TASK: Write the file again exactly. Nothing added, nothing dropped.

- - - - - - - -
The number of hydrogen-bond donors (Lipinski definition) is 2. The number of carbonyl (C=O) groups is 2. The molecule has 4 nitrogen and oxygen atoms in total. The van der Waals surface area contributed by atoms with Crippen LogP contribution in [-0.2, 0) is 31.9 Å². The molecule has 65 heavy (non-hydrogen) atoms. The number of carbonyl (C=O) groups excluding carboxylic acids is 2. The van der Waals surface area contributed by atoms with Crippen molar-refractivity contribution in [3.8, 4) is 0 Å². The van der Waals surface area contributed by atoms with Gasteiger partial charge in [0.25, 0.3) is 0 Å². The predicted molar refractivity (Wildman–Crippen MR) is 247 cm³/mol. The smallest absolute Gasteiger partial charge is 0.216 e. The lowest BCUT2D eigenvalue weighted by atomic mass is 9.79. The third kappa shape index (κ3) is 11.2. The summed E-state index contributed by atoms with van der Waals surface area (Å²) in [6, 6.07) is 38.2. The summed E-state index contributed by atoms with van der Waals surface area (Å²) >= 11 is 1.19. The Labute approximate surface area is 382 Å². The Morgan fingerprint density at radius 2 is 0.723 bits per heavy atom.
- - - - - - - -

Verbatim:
The number of hydrogen-bond donors (Lipinski definition) is 2. The number of carbonyl (C=O) groups is 2. The molecule has 4 nitrogen and oxygen atoms in total. The van der Waals surface area contributed by atoms with Crippen LogP contribution in [-0.2, 0) is 31.9 Å². The molecule has 65 heavy (non-hydrogen) atoms. The number of carbonyl (C=O) groups excluding carboxylic acids is 2. The van der Waals surface area contributed by atoms with Crippen molar-refractivity contribution in [3.8, 4) is 0 Å². The van der Waals surface area contributed by atoms with Gasteiger partial charge in [0.25, 0.3) is 0 Å². The predicted molar refractivity (Wildman–Crippen MR) is 247 cm³/mol. The smallest absolute Gasteiger partial charge is 0.216 e. The lowest BCUT2D eigenvalue weighted by atomic mass is 9.79. The third kappa shape index (κ3) is 11.2. The summed E-state index contributed by atoms with van der Waals surface area (Å²) in [6, 6.07) is 38.2. The summed E-state index contributed by atoms with van der Waals surface area (Å²) >= 11 is 1.19. The Labute approximate surface area is 382 Å². The Morgan fingerprint density at radius 2 is 0.723 bits per heavy atom.